Borrowing Zuma style gameplay, Luxor 2 uses the same marble shooting addictive qualities that make for a classy casual game.
Instead of being positioned at the center of the screen like in Zuma, the player controls a small pad at the bottom of the screen, shooting marbles northward at an incoming chain. Snaking around the stage, marbles are color coded and once three of the same colored balls are joined, they explode. The goal is to eliminate all the marbles before they reach the end of the stage. The game is simple, but very addictive. Before you know it, you will have wasted hours of the life without even realizing it.
The game is solely a single player event, offering a couple different modes of play. Players will probably start out with the main mode of play, the Adventure Mode; beat one level, move on to the next. When the game first boots up, it explains a tale of why there is an Egyptian theme. But this weak story line definitely will not be the main driving force to complete the Adventure mode. Players will play through this mode because it is fun, not for some lame ass story. In fact, a puzzle game like this doesn’t really need a story anyway, but the decent attempt to create an engrossing tale is respectable.
From time to time, artifacts and other Egyptian goodies will fly through the screen and if caught with the controllable paddle, bonus points are granted. This “catching” gameplay element almost makes the game feel one part Arknoid, one part Space Invaders, and one part Zuma. But this is a good thing. Since the paddle doubles as a way to catch goodies, the player might have to make a quick decision; do I go for the goodies and risk losing the level, or stay the course and blast away? This question will be asked frequently when playing the exclusive 360 single player mode, Pharaoh’s Challenge. In this mode, the player does not shoot marbles to make chains, but shoots Pharaoh’s Daggers, small knives that instantly destroy any marble that is hit. But this mode is more or less jamming on the button to the beat the stage. Yes, making combos should be considered, but as levels go by, the speed picks up causing the player to frantically destroy any marble that emerges from the spawn point.
One the biggest flaws with Luxor 2 is the difficulty factor. After playing this game for hours, I did not lose a single life. Now I like winning just as much as the next gamer, but what fun is it to constantly kick the game’s ass? The game always seems to give you the right marble just when you need it. This eliminates any sense of challenge, which is an unfortunate gameplay flaw. Luckily, the game features a decent balance of Achievements; some you can earn quickly, others will take time.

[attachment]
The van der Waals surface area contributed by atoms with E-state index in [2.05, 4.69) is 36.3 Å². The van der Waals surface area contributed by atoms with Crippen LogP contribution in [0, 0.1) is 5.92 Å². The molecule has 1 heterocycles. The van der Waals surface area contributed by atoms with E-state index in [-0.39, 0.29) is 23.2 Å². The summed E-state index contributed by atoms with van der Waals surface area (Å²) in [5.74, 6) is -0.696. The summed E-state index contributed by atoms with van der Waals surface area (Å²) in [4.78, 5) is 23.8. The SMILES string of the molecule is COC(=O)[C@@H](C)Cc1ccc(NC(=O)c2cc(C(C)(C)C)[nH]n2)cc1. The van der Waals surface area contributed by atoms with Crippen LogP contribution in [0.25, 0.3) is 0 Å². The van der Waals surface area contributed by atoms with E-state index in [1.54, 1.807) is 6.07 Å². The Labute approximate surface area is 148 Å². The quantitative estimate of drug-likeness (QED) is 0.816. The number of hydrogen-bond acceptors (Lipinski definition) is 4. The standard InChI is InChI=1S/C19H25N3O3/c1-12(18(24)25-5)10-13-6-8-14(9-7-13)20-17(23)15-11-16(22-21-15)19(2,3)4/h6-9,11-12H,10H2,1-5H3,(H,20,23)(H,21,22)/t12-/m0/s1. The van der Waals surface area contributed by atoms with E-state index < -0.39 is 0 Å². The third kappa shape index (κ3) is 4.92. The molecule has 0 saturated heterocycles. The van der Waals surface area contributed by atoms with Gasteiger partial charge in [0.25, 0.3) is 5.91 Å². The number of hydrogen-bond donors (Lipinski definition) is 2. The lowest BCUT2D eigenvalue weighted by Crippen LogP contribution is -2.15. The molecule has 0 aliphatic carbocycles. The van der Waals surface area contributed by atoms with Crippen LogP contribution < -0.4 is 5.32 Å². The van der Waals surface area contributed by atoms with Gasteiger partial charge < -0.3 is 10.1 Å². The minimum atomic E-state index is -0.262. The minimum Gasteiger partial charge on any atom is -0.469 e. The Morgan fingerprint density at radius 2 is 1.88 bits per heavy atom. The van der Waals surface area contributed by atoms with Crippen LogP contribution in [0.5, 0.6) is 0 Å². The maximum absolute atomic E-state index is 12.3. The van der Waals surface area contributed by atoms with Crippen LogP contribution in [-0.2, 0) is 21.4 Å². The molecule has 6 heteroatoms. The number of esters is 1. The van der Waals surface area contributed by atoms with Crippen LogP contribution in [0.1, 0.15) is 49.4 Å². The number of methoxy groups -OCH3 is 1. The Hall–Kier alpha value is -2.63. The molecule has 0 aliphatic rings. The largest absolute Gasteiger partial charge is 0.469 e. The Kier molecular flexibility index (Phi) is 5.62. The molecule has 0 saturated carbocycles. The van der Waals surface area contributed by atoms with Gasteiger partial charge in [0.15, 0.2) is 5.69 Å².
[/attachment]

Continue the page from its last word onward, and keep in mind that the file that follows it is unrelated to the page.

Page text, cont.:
There is also one major annoyance with the graphics. The 3D objects on the 2D backgrounds do look rather nice and shiny supporting the Egyptian theme, but the border of the screen causes some tight breathing room. For whatever reason, the screen is bordered on the left and right side. Why this game wasn’t built to fit a full wide screen television is beyond me, especially since the 360 is capable of producing high end graphics. In fact, this border started to worry me because of the “burn in” factor. Since there is no way to get rid of these borders, I only let myself play this game for no more than an hour at a time due to fear of “burn in” on my high def TV. This caused my gaming sessions to end shorter than they should have been.
Even though Luxor 2 isn’t the most original concept, it is still entertaining and defines the term, casual game. If you liked Zuma, you will definitely love this title. However, I feel that the 800 Microsoft Point (about $10) fee might be a little steep. If this game was 400 Points ($5) then it would have highly recommended this game. But if you play the free demo, you will be able to clearly see what the whole title is about. This game is capable of sucking away hours of your life without you noticing, which is always a great sign of addictive and highly entertaining gameplay.